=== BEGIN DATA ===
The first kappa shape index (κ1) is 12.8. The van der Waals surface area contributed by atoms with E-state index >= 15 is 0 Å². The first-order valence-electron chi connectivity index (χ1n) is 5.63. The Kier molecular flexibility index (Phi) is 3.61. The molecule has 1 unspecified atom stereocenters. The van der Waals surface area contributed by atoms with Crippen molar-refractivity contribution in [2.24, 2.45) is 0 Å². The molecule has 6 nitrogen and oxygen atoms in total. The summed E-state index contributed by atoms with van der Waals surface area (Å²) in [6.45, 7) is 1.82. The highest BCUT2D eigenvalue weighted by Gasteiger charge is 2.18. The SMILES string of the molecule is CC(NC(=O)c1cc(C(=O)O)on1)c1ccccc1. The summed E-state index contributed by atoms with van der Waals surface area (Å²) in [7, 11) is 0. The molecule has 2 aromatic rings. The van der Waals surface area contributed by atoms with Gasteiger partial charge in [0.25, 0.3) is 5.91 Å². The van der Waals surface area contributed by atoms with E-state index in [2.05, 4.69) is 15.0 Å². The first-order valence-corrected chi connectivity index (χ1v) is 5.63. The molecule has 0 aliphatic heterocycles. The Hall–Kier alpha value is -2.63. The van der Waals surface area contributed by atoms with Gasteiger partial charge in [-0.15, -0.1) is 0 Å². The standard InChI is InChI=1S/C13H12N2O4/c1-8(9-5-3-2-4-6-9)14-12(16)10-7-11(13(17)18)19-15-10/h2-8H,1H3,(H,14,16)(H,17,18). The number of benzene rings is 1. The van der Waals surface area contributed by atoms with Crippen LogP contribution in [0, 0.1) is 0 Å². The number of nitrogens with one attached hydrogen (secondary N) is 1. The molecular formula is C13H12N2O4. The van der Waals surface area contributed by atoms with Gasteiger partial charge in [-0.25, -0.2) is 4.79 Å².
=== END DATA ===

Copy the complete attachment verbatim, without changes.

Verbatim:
The first kappa shape index (κ1) is 12.8. The van der Waals surface area contributed by atoms with E-state index >= 15 is 0 Å². The first-order valence-electron chi connectivity index (χ1n) is 5.63. The Kier molecular flexibility index (Phi) is 3.61. The molecule has 1 unspecified atom stereocenters. The van der Waals surface area contributed by atoms with Crippen molar-refractivity contribution in [2.24, 2.45) is 0 Å². The molecule has 6 nitrogen and oxygen atoms in total. The summed E-state index contributed by atoms with van der Waals surface area (Å²) in [6.45, 7) is 1.82. The highest BCUT2D eigenvalue weighted by Gasteiger charge is 2.18. The SMILES string of the molecule is CC(NC(=O)c1cc(C(=O)O)on1)c1ccccc1. The summed E-state index contributed by atoms with van der Waals surface area (Å²) in [7, 11) is 0. The molecule has 2 aromatic rings. The van der Waals surface area contributed by atoms with Gasteiger partial charge in [0.25, 0.3) is 5.91 Å². The van der Waals surface area contributed by atoms with E-state index in [2.05, 4.69) is 15.0 Å². The first-order valence-corrected chi connectivity index (χ1v) is 5.63. The molecule has 0 aliphatic heterocycles. The Hall–Kier alpha value is -2.63. The van der Waals surface area contributed by atoms with Gasteiger partial charge in [-0.15, -0.1) is 0 Å². The standard InChI is InChI=1S/C13H12N2O4/c1-8(9-5-3-2-4-6-9)14-12(16)10-7-11(13(17)18)19-15-10/h2-8H,1H3,(H,14,16)(H,17,18). The number of benzene rings is 1. The van der Waals surface area contributed by atoms with Crippen LogP contribution in [0, 0.1) is 0 Å². The number of nitrogens with one attached hydrogen (secondary N) is 1. The molecular formula is C13H12N2O4. The van der Waals surface area contributed by atoms with Gasteiger partial charge in [-0.25, -0.2) is 4.79 Å².